The quintessential character of Hemanta Misra’s art is his poetic lyricism. Hence it is no wonder that he attained salvage in Surrealism where his poetic persona could completely complement his artistic persona. We should remember that the motive force of Surrealism was the French poet Andre Breton. At the very first glance one can feel a Salvador Dalisque mode of rendering in Hemanta Misra. To cite an example, the painting “A Rose Dew in the Bosom of Time” evokes a Dali like cosmic vision. But whereas Dali was preoccupied with the cerebral and cosmological queries, Hemanta Misra seemed to deal more with the psychical aspects. In this work, he seems to explore the multi-layered strata of memory, dream and fantasy.  It is also an intimate account of some existential conflict or inner turmoil. The motif of rose dew evokes an element of impermanence in contrast to the continuous flight of time. But what is it that is temporary like a dew drop? Is it love? Is it the relationship between man and woman? Or is love and relationship with the ideal other a conflicting experience like a rose that exude fragrance and beauty co existent with a thorfn of pain? Is it like the dew drop that sparkles only for a moment, yet leaves a mark in the memory forever? Like any Surrealist work this painting also presents it’s subject subtly, keeping the element of mystery or the Irrationale intact. Also motifs and images are pitted against a indefinite indescribable surreal background, thereby creating  a web of multiple suggestions. Of course, Heamta Misra’s Surrealism has an inherent Indianess in it. His treatment of colour, tonal variations, style of delineation and the specters of imageries manifests that inherent Indian ness in his art. His colours are never stark; but always subdued, smooth and translucent. This quality of colour and tonality evokes a deep sense of vastness and infinitude. The compositional pattern adds to the depth and volume to his psychoscapes giving it a dream like dimension. Amazingly at times Hemanta Misra sees to be more a symbolist where the motifs, images and the symbols act as coded signs of  certain hidden thoughts and impulses. For Symbolism, art is the visual expression of the emotional experiences where the idea is clothed in a sensuous form. Another interesting feature which sets Hemanta Misra apart from the western surrealists is his choice of motifs and symbols. Whereas the western surrealists symbols were derived from the natural and the modern mechanical settings, Hemanta Misra seemed to be inspired by nature alone. Stretches of land – streaks of sand, rocks, frozen rivers, trees, ruins, eggs are some of the recurrent motifs in his ouvre.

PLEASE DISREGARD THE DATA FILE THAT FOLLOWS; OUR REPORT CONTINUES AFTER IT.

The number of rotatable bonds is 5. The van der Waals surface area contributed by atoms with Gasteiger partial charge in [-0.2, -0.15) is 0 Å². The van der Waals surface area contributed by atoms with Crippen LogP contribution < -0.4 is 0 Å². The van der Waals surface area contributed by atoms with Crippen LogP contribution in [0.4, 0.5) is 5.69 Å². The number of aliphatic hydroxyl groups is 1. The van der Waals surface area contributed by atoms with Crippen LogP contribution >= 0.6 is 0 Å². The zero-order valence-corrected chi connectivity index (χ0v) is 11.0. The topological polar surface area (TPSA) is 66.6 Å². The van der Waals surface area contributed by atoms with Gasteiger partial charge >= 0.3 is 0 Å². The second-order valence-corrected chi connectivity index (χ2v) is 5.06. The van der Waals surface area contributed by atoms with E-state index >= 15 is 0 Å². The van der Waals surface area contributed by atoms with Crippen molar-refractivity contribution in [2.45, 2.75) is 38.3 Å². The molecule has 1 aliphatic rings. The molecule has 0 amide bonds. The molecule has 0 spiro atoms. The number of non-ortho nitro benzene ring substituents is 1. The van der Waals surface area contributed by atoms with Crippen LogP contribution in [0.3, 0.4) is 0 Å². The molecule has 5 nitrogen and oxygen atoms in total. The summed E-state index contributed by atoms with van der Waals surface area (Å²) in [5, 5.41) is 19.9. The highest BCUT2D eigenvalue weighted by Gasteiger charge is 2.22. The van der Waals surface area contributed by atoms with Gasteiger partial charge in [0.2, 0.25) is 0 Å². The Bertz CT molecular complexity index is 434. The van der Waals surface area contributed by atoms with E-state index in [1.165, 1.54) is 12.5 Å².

In most of his paintings one can discern the recurrent presence of a headless female torso. Herein one can draw a parallel with the Romantic painters for whom motifs like ruins, forests, barren land, rock formations or female figures were favoured images. For both these natural images are sites of hidden truth of the universe and inexplicable mysteries of life. Hence with a closer look, we realize that Hemanta Misra is an artist of eclectic vision. If lingually he is a surrealist, temperamentally he is at times a blended persona of romantic and symbolist disposition with a profound sense of rootedness to Indian tradition, culture and ethos. But these Indian roots never hindered his outlook, thinking and growth as an artist. Many quarters regret that Hemanta Misra did not get the due he deserved in his life time. However he had undoubtedly carved a fine niche for himself in the pan Indian art scenario and those who are aware of the developments in the modern   art discourse of India will certainly acknowledge his contribution.  

( * The Hemanta Misra Memorial Trust , founded  by  noted scholar Udayan Misra  and eminent writer Tilottama Misra at Guwahati archives all the art works, authored books  and other related  documents about Hemanta Misra. Those interested can visit the gallery space cum archive at the given address : House No3, Bylane 3, Mother Teresa Road, Narikal Basti, Guwahati-24, Assam.  The link to Hemanta  Misra’s website : www.hemantamisra.org  )